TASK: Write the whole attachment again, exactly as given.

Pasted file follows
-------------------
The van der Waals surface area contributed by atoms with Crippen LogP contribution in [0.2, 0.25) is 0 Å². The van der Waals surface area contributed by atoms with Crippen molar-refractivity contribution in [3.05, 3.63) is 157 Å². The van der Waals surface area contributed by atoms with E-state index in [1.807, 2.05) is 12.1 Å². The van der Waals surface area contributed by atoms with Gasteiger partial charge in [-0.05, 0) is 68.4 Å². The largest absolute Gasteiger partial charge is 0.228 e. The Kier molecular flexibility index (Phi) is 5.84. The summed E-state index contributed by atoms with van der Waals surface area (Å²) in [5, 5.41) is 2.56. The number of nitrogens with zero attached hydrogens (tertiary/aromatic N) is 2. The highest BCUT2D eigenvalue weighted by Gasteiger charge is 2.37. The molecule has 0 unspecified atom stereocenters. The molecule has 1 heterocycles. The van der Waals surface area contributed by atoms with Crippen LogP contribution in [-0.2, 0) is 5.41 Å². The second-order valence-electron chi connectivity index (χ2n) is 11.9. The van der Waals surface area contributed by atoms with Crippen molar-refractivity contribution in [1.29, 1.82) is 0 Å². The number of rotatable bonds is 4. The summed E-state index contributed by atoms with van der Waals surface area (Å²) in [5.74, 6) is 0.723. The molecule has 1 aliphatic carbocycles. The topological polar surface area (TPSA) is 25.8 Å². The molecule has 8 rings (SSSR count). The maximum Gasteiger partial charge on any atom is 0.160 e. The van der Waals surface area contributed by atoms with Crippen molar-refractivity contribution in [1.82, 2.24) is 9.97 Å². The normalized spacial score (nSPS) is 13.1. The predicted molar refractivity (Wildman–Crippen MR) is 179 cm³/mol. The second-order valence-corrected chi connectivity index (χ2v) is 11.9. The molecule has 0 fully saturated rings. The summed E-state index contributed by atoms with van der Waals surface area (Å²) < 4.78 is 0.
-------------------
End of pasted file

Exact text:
The van der Waals surface area contributed by atoms with Crippen LogP contribution in [0.2, 0.25) is 0 Å². The van der Waals surface area contributed by atoms with Crippen molar-refractivity contribution in [3.05, 3.63) is 157 Å². The van der Waals surface area contributed by atoms with E-state index in [1.807, 2.05) is 12.1 Å². The van der Waals surface area contributed by atoms with Gasteiger partial charge in [-0.05, 0) is 68.4 Å². The largest absolute Gasteiger partial charge is 0.228 e. The Kier molecular flexibility index (Phi) is 5.84. The summed E-state index contributed by atoms with van der Waals surface area (Å²) in [5, 5.41) is 2.56. The number of nitrogens with zero attached hydrogens (tertiary/aromatic N) is 2. The highest BCUT2D eigenvalue weighted by Gasteiger charge is 2.37. The molecule has 0 unspecified atom stereocenters. The molecule has 1 heterocycles. The van der Waals surface area contributed by atoms with Crippen LogP contribution in [-0.2, 0) is 5.41 Å². The second-order valence-electron chi connectivity index (χ2n) is 11.9. The van der Waals surface area contributed by atoms with Crippen molar-refractivity contribution in [1.29, 1.82) is 0 Å². The number of rotatable bonds is 4. The summed E-state index contributed by atoms with van der Waals surface area (Å²) in [5.74, 6) is 0.723. The molecule has 1 aliphatic carbocycles. The topological polar surface area (TPSA) is 25.8 Å². The molecule has 8 rings (SSSR count). The maximum Gasteiger partial charge on any atom is 0.160 e. The van der Waals surface area contributed by atoms with Crippen molar-refractivity contribution in [1.82, 2.24) is 9.97 Å². The normalized spacial score (nSPS) is 13.1. The predicted molar refractivity (Wildman–Crippen MR) is 179 cm³/mol. The second-order valence-corrected chi connectivity index (χ2v) is 11.9. The molecule has 0 fully saturated rings. The summed E-state index contributed by atoms with van der Waals surface area (Å²) < 4.78 is 0.